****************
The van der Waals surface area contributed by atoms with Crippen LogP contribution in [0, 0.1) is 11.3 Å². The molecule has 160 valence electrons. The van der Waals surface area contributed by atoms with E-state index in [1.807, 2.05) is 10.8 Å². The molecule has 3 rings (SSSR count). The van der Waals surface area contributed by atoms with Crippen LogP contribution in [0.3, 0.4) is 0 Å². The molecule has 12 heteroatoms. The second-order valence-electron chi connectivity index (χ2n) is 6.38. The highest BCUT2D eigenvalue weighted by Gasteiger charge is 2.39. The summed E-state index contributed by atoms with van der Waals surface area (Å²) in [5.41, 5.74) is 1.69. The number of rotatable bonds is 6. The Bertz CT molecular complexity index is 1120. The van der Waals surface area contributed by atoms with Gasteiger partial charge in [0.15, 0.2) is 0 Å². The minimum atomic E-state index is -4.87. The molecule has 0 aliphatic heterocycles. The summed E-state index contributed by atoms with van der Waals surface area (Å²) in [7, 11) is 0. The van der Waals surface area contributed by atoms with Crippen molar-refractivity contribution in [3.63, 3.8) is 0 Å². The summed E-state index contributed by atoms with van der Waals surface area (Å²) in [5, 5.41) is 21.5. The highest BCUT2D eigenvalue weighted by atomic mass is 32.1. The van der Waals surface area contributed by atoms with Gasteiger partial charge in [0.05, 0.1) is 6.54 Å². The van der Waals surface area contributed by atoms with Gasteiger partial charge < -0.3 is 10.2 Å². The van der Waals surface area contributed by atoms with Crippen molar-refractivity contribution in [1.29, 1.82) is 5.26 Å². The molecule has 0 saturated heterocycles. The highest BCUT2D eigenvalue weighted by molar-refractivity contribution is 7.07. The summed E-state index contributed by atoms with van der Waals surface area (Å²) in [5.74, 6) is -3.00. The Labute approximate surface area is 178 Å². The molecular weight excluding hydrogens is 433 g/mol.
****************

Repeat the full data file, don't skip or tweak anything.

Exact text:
The van der Waals surface area contributed by atoms with Crippen LogP contribution in [0, 0.1) is 11.3 Å². The molecule has 160 valence electrons. The van der Waals surface area contributed by atoms with E-state index in [1.807, 2.05) is 10.8 Å². The molecule has 3 rings (SSSR count). The van der Waals surface area contributed by atoms with Crippen LogP contribution in [0.3, 0.4) is 0 Å². The molecule has 12 heteroatoms. The second-order valence-electron chi connectivity index (χ2n) is 6.38. The highest BCUT2D eigenvalue weighted by Gasteiger charge is 2.39. The summed E-state index contributed by atoms with van der Waals surface area (Å²) in [5.41, 5.74) is 1.69. The number of rotatable bonds is 6. The Bertz CT molecular complexity index is 1120. The van der Waals surface area contributed by atoms with Gasteiger partial charge in [0.15, 0.2) is 0 Å². The minimum atomic E-state index is -4.87. The molecule has 0 aliphatic heterocycles. The summed E-state index contributed by atoms with van der Waals surface area (Å²) in [7, 11) is 0. The van der Waals surface area contributed by atoms with Crippen molar-refractivity contribution in [3.63, 3.8) is 0 Å². The summed E-state index contributed by atoms with van der Waals surface area (Å²) in [5, 5.41) is 21.5. The highest BCUT2D eigenvalue weighted by atomic mass is 32.1. The van der Waals surface area contributed by atoms with Gasteiger partial charge in [0.05, 0.1) is 6.54 Å². The van der Waals surface area contributed by atoms with Gasteiger partial charge < -0.3 is 10.2 Å². The van der Waals surface area contributed by atoms with Crippen molar-refractivity contribution in [1.29, 1.82) is 5.26 Å². The molecule has 0 saturated heterocycles. The highest BCUT2D eigenvalue weighted by molar-refractivity contribution is 7.07. The summed E-state index contributed by atoms with van der Waals surface area (Å²) in [5.74, 6) is -3.00. The Labute approximate surface area is 178 Å². The molecular weight excluding hydrogens is 433 g/mol.